Ethiopia Trip Report: Events organized at the University of Gondar
Since I returned from Ethiopia, I’ve been reporting about my trip. If in case you missed my previous two reporting, you may check out the links below:
In this report, I’d like to share with you the highlights of my visit to the University of Gondar (UoG). By the way, the President of the UoG and I shared the same dormitory for over four years when we were studying at AAU, Faculty of Veterinary Medicine. I’m so happy to see Dr. Desalgn- President of the UoG, after so many years. Most importantly, I was proud of his outstanding achievements as he leads one of the fastest growing and impactful learning institutions in Ethiopia.
By taking his precious time, Desu gave me a tour and explained to me the various undertakings that were going on at the UoG. I was impressed by the expansion of the university. When I was invited by the student leaders of the then Gondar College of Medical Sciences, 20 years ago and while I was the leader of AAU students, the campus was tiny. Look at it now (the pic below is just a partial view of one of its campuses)! The UoG is now a mega-university which has dozens of faculties and thousands of students plus many regional and global partnerships around the world.
By the way, more than the growth and expansion of the UoG, I was impressed by the corporate culture, which is priceless. If you’re wondering about the external manifestations and successes of the university, look no farther. It’s because of the direct and indirect results of the internal working environment and culture of the university. During my two days stay, I witnessed the culture of the UoG in action. For instance, while in the office of the President and having informal chat with the top leadership, I closely watched how they were interacting among themselves. They were interacting like peers. I felt like we were close friends having fun in a coffee shop. We had so much fun and the conversation was full of laughter.
I also paid close attention to the way students were interacting with the President and his team. Students were waving their hands and greeting him with happy faces while we were walking and driving around. Some students with issues stopped him and chatted with him like they were talking to one of their peers. I was standing there and comparing what was going on right there with our student years. Let alone to talk to the president like that, we weren’t having decent interactions with our lecturers. In short, if you would like to duplicate the extraordinary successes of the UoG, study its culture, customize it to your objective conditions on the ground, and then, you would replicate its successes.
At the UoG, I had three opportunities:
- With the UoG Leadership. I shared the critical roles certain soft skills play and the importance of incorporating these soft skills into the curriculum like the other mainstream courses to the university’s President, Vice-Presidents, Deans, and other leaders of the UoG. The insights, stories, models, and tools were taken from my book ‘Soft Skills That Make or Break Your Success‘. By the way, the university has a dedicated Deliverology and Career Development team working hard to empower students while they are on campus so that they may become ready to serve their communities with excellence when they leave the university after graduation. My presentation was received well. As a result, the university’s administration and the relevant team are eager to work with me to implement some of the suggestions put forward in my presentation.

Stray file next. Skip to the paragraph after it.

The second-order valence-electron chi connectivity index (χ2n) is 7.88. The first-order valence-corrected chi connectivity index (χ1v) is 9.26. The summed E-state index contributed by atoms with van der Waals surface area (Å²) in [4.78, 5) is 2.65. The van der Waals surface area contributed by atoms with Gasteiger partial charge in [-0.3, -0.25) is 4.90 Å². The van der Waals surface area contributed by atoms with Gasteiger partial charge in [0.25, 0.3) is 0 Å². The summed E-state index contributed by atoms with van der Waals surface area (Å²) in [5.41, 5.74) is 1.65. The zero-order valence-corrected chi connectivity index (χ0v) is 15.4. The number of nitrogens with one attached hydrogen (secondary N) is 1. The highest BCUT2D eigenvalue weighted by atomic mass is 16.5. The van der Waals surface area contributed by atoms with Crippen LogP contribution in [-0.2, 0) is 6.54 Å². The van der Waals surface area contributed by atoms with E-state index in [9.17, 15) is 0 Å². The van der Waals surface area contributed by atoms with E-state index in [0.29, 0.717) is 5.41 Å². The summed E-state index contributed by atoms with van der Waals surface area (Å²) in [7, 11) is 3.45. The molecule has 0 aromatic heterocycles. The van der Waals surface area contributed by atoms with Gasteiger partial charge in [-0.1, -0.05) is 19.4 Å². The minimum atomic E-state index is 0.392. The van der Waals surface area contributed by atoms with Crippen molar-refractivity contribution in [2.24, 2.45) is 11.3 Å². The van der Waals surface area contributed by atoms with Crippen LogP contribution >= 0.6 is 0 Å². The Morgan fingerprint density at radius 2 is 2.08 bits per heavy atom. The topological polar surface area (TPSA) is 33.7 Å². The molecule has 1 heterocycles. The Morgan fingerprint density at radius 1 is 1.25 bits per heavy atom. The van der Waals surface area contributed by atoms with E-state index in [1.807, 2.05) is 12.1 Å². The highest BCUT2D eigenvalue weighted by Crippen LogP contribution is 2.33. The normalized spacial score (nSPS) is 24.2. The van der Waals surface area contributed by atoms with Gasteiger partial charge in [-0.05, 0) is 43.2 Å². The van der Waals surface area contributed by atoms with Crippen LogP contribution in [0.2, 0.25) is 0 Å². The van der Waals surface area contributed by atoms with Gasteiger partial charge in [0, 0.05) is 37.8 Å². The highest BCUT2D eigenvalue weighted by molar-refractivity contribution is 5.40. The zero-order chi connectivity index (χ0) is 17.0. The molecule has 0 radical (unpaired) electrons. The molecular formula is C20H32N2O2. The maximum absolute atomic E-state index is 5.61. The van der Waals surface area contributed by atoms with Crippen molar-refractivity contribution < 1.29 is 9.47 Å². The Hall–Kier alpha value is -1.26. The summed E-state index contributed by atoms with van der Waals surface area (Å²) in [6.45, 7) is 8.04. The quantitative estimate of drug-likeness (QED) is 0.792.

2. With Student Leaders. I shared my journey on why I decided to serve the AAU community as student leader 20 years ago, the preparation I did to position myself to get elected as president from a faculty that was neglected and isolated, and the resilience it took to succeed in that very demanding position. I encouraged these young leaders to elevate their vision from preoccupying themselves in just focusing on immediate concerns of student needs such as food and academic issues. I shared with them what we did 2 decades ago. I told them that we actively engaged at national and continental issues such as traveling to visit other university students in the country to form a national students’ union, requesting to be represented in the parliament, proactively involving in the then national issues using media outlets, and traveling in some African countries to contribute our fair share in using intercultural dialogue to bring peace in the continent and so on. I inspired these future leaders of our country to engage the student body and create synergy with the university administration not only to address campus-wide issues but also to play proactive roles in other socio-economic, civic, and nation-building affairs in the regional state and beyond.
I also reminded these young leaders the fact that we have now a young PM and the nation is in transformation. Accordingly, I encouraged them to work on their personal development, have the right mindset, envision high, and develop certain leadership and soft skills to lead the student body with excellence and also to fulfill their national civic responsibilities while they are still students. They engaged with me and asked million dollar questions. They also asked me to continue empowering the leadership and I said I will try my best!
3. Spoke at Global Entrepreneurship Week Event. On this important occasion, I talked about the mindset necessary, some of the key decisions to make, and soft skills necessary to succeed in any business.
Thank you very
Will continue to report the remaining aspects of my Ethiopia Trip. Stay tuned!